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Acting versus Popularity: Can we separate the two?

January 16, 2015

There's perhaps no bigger example of subjectivity than in blogging, especially about movies or any other artform. Come award show season, we all hedge our bets and hearts on certain performances or movies. When the Oscar nominees are announced, a selected few go down in film history as the best of the best, yet not everyone agrees.

When the official nominations are released, it's always interesting to read the span of reactions of outrage and celebration. In the heated moment, a popular description that cycles around is *insert person here* didn't deserve to be nominated over *that person*. It got me thinking about what makes one actor worthy of an award versus someone else. Is there a such thing as worthy performance versus unworthy?

I'd like to easily categorize that good acting is when preparation and a director's vision works cohesively to create an authentic performance. When it comes to award show season, acting inevitably seems to be divided into categories and various aspects like likeability and the media can amplify an actor's chances of being nominated or winning:

Physicality: An actor being able to transform himself by perfecting movement of a famous person, or training his body to embody a physical affliction. When an actor gains/loses a serious amount of weight, usually they are lauded for their courage and conviction to starve or work out/indulge. Does mere physicality constitute as acting, or does there need to be something more behind the body transformation?

Status: Within the Academy, there are actors whose fifteen minutes are never up. Every year, we know Meryl Streep is going to be nominated. Great if you like her, but she has never been one of my favorites having not given a truly impressive performance in years. Some actors are just rewarded for everything - is it always well-deserved?

The Underdog: Some mega-famous celebrities aren't always featured in the best films - despite their attempts otherwise. When the stars align and a movie truly showcases a performer's range, it's hard not to root for them. Sometimes this can be a hindrance because the underdog can only get nominated so many times before they inevitably win...but is it for a role that's their best? For me, an example of this is Kate Winslet for The Reader. I love her but by far I didn't consider her performance as Hanna to be her best, and far from the Oscar so many felt she was worthy of winning already.

Genre:  The historical epic, the biopic, the drama, and now the indie. Oscars are known for inevitably spotlighting their favorite genres, which has become a bit of joke over time. No matter the genre, there's bound to be a few golden nuggets in these movies - especially when actors break the mold of genres that they are known for.

The Newbies: Not having a long and varied career can shoot actors into super-stardom for a month. Being unable to identify them in previous roles can set a "fresh faced" actor (no matter how realistically they've actually been in the business for years and years) from the rest of the pack.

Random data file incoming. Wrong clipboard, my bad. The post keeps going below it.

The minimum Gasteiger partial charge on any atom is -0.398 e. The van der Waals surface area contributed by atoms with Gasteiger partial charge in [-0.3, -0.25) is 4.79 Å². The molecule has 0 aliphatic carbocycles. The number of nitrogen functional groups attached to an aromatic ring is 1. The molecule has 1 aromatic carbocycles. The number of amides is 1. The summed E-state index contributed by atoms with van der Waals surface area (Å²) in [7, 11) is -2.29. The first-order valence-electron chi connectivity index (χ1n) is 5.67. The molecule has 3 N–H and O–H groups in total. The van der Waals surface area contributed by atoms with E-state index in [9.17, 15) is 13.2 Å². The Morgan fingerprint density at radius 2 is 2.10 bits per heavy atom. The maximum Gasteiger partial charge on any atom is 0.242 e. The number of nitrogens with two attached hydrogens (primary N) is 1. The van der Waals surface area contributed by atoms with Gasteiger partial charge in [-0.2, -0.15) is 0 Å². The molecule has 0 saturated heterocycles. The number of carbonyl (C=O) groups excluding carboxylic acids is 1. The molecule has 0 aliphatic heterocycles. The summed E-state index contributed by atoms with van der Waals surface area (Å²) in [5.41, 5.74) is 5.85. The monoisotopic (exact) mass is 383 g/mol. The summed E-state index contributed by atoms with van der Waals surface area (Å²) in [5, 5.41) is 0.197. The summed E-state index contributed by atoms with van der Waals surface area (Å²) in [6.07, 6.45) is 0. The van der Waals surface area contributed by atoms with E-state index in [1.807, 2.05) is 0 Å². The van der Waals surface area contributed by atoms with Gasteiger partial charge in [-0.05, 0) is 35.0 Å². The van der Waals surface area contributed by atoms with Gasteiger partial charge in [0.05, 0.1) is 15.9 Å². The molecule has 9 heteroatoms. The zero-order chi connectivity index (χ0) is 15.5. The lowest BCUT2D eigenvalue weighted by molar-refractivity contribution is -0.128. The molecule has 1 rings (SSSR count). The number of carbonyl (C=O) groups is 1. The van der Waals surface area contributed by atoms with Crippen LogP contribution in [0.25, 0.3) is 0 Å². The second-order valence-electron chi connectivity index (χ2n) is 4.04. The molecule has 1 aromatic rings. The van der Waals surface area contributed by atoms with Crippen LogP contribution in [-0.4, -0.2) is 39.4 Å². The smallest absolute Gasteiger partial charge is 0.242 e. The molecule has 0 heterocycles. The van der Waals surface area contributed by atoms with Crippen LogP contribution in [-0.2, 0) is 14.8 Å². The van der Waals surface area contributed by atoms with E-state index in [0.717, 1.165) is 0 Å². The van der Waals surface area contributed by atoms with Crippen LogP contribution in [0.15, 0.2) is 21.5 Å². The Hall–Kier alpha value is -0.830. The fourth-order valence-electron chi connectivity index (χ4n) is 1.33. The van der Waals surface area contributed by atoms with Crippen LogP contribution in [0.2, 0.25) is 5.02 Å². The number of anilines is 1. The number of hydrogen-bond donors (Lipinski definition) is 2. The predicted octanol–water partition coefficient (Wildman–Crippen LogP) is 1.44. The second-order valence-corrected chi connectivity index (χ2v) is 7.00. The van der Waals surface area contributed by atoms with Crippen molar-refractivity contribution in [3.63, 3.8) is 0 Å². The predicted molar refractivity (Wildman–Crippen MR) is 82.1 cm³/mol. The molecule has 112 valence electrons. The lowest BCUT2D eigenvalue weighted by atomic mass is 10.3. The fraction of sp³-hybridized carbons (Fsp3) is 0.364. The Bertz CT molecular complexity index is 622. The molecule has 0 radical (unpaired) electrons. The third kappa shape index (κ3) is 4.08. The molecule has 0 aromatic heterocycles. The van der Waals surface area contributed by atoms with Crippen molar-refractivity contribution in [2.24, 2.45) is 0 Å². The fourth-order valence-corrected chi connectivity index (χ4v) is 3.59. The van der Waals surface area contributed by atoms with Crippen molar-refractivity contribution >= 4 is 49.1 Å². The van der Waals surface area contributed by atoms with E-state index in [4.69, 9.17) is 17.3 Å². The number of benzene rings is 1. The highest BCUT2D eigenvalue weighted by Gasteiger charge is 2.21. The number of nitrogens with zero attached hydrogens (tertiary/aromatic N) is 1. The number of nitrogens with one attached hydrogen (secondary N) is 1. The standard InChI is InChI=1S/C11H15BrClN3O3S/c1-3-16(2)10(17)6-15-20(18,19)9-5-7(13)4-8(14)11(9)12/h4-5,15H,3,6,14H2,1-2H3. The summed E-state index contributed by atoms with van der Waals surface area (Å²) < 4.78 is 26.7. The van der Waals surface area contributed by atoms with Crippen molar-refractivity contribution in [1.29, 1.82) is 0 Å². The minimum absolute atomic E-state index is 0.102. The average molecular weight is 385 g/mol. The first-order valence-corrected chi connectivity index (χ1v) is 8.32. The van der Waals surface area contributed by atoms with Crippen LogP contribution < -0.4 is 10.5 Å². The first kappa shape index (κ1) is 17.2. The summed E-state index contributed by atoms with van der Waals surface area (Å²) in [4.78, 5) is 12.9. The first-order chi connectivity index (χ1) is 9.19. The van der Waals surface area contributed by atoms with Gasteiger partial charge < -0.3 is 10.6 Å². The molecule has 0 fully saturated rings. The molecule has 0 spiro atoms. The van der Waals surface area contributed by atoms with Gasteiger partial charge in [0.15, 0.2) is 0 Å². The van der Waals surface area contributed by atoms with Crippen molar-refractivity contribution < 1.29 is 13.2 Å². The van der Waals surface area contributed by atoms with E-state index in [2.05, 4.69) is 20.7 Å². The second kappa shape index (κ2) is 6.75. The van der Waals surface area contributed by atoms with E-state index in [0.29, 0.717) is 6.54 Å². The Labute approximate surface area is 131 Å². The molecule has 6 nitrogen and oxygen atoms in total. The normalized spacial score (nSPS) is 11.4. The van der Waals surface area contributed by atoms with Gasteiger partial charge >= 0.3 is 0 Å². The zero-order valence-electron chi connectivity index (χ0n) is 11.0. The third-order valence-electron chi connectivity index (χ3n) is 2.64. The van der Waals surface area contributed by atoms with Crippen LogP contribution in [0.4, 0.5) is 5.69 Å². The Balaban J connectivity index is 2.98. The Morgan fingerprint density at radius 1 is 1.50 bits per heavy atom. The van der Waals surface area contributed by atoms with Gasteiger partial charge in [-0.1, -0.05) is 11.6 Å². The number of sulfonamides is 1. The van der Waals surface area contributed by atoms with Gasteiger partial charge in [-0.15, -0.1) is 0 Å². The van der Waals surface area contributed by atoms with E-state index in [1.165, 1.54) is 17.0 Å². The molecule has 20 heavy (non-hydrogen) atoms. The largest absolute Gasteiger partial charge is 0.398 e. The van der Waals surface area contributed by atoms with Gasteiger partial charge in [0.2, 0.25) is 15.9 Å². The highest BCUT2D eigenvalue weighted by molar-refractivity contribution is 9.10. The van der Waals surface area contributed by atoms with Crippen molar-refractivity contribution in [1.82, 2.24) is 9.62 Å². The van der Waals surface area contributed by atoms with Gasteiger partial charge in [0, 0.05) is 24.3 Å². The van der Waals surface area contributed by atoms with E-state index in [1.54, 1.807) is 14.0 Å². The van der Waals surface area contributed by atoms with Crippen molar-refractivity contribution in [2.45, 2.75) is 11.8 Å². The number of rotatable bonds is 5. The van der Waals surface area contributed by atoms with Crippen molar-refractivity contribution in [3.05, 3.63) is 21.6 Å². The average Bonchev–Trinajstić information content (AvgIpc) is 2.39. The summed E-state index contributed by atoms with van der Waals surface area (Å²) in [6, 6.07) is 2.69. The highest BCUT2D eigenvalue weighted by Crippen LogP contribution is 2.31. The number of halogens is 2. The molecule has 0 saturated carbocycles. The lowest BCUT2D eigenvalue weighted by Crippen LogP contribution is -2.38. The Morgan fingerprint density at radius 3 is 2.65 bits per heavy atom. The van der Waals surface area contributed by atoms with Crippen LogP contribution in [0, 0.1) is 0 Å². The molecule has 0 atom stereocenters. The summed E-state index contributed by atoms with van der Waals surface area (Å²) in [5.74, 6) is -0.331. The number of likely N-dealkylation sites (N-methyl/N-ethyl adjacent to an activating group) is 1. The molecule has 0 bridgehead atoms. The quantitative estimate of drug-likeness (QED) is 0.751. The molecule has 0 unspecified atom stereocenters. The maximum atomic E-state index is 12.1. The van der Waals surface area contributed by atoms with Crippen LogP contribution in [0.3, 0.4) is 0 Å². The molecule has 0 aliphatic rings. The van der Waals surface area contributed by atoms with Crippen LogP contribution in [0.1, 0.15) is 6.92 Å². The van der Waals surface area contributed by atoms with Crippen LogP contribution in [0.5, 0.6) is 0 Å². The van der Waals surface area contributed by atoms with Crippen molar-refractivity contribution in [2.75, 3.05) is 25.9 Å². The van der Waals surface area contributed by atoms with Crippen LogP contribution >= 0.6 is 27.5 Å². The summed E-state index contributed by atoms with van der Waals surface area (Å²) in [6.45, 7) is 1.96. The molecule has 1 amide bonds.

Dedication: Throughout the year a lot of performances fall to the wayside because a production tries so hard to show an actor's transformation. Seeing the effort over the effortless can easily make or break the potential escapism. Acting veteran Daniel Day-Lewis, who is known for his commitment, is normally Oscar bound because of his renown dedication to a role. In a way some of his performances fall into the same category as status; because he's known for his method approach, he can also be prematurely considered for nominations. Can too much dedication be over-hyped?

The Media: Movies and performances can fall through the media cracks, and over the award show period, become known as the The Movie That *Blank* or The Actor That Did This. It can be hard to distinguish what is a good performance from say, positive hype or reviews, or actors being rewarded for merely stepping out of their genre comfort zone, or actors being so fresh-faced to the industry we don't have previous roles to identify them with.

Thinking about the "type" of performances I usually fall for, my favorites don't tend to fall into the physicality category and are way outside the normal hype of the media. I appreciate the physical effort an actor takes on, definitely cheer my underdog nominees, and respect the dedication an actor puts forth...but mostly, my favorites are the ones where an actor makes me forget who they are in real life; who don't over-exert themselves; who might play a role with a specific enthusiasm, intensity, or naturalism that no other actor could ever live up to.

Movies and performances are open to interpretation, so there's no wrong or right answer. In the end, I think a lot of us end up with our favorite picks by how an actor makes us feel or think in a new or exciting way. But, it's interesting to consider the categorization of performances that are honored.

Some nominations aren't necessarily about the acting itself but how a director tells the same story as another movie but with enough different techniques the performances sell themselves; or an actor offers something so small and uniquely special from others they are easily ones to watch out for. It can be a deep and genuine appreciation for a performance just being good or making us have a visceral reaction to their character. And, sometimes, nominations also just simply don't deliver the kind of top-shelf quality we are looking for and get by on the media hype.

What do you think makes a good performance? Does the line blur too much between acting and popularity?

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